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THE LEVIATHAN EFFECT
by James Lilliefors
Soho Crime, March 2013
336 pages
$25.99
ISBN: 1616952490


Buy in the UK | Buy in Canada

Has the weather seemed strange to you lately? Have you wondered if nature was out of control and if the predicted climate changes were happening too soon and too violently? A storm like Sandy in the fall of 2012 was not supposed to happen, not supposed to cause such widespread death and destruction. We often calm ourselves with the understanding that the weather is out of our direct control--but what if it weren’t? What if scientists had developed technology that could not only calm a storm, but also actually create it? And what if the people who were working to do this had other than altruistic motives?

This frightening premise informs James Lilliefors latest thriller THE LEVIATHAN EFFECT. From beginning to end, the book fills the reader with anxiety and foreboding. It is the same feeling that you get when the wind picks up, the rain lashes your windows—and then the lights flicker. What will happen next? Will a tree fall on my house? Will the power go off and the waters rise? Will I survive? Catastrophic weather events are occurring all over the world, and now our seat of government is threatened. The emails of the President and his cabinet have been hacked into and an assassin is stalking an unknown number of people. This is not a book you can put down.

Thankfully, the author has given us a pair of investigators with the ability to link disparate leads and figure out where they are pointing. Charles Mallory is an ex-CIA agent who thought he was retired from his past life. However, he is drawn back into the fray by his brother Jon, an investigative reporter who is trying to make sense of a series of unrelated deaths happening over a number of years. Cate Blaine, Secretary of Homeland Security, has just been made aware of a secret threat with which the President and other cabinet members have been dealing. Emails they have gotten lead them to believe that someone is causing the deadly weather occurrences and that the United States may be the next target. We become intimately involved in watching the formation of a monster storm that is aiming for Washington D.C. Blaine does not like the way that the situation is being handled, and she too reaches out to Charles Mallory.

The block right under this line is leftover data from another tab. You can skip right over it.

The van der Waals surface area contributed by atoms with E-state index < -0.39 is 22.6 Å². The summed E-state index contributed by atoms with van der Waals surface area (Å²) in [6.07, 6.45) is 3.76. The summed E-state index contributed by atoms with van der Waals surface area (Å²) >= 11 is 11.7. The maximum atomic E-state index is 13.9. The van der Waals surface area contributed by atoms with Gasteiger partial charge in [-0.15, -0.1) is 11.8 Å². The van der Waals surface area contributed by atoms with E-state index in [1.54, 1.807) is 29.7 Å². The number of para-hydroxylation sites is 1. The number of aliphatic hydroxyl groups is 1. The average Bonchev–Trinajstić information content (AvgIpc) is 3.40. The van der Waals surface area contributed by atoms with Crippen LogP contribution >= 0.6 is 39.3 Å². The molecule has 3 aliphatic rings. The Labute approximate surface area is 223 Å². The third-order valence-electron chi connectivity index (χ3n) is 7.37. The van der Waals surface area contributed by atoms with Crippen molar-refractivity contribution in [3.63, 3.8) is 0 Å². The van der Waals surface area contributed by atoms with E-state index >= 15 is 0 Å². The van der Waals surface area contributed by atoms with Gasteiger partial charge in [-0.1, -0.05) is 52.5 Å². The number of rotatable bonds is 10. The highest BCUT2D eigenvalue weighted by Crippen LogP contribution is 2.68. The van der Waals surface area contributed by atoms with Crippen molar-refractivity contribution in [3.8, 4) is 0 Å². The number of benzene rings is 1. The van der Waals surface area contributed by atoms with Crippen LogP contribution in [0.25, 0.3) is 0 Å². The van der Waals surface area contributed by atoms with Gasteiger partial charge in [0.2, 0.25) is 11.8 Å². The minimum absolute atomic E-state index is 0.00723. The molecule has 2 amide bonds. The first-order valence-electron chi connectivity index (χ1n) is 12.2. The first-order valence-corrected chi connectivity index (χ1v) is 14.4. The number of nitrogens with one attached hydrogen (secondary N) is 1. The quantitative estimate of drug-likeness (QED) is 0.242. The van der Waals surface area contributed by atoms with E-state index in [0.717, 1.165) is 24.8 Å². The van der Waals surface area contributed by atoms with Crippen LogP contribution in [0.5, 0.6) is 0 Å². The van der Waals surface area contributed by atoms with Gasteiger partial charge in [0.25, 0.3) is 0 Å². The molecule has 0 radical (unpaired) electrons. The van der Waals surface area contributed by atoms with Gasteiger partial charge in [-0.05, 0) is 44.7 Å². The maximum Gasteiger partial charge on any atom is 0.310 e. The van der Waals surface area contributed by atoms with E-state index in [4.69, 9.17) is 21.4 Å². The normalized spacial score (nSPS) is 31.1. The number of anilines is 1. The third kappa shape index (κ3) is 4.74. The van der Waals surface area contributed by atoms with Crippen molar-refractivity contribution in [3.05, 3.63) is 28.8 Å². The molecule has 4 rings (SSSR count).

What this author does so well is create believable and suspenseful scenarios, based on what we know about the real world and real possibilities. What he does not do quite so well is character creation. We believe that the Mallory brothers can make all the connections they need to, kill the bad guys, rescue the girl, and be okay. But they are more or less one-dimensional heroes. The bad guys are also less than convincing, in terms of even basic motivation. But in the end this does not matter. Because the description of events is so engrossing, we really do not care that the characters themselves are not well drawn. Lilliefors describes the moment by moment experience of people caught in the arms of these weather events, like the terror of a woman in France somehow the lone survivor of a triad of tornadoes or the dawning horror of a ship’s captain as his vessel is drawn into a storm that is a huge, living creature.

The Mallory brothers appeared in the author’s previous work, VIRAL, and it is possible that we will meet them again. Let us hope that Lilliefors will put them into another plausible and heart-thumping plot, another thriller which--to use the old cliché--I will not be able to put down. Now only one more question—Have you heard the latest weather forecast?

Anne Corey is a writer, poet, teacher and botanical artist in New York's Hudson Valley.

Reviewed by Anne Corey, March 2013

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Contact: Yvonne Klein (ymk@reviewingtheevidence.com)


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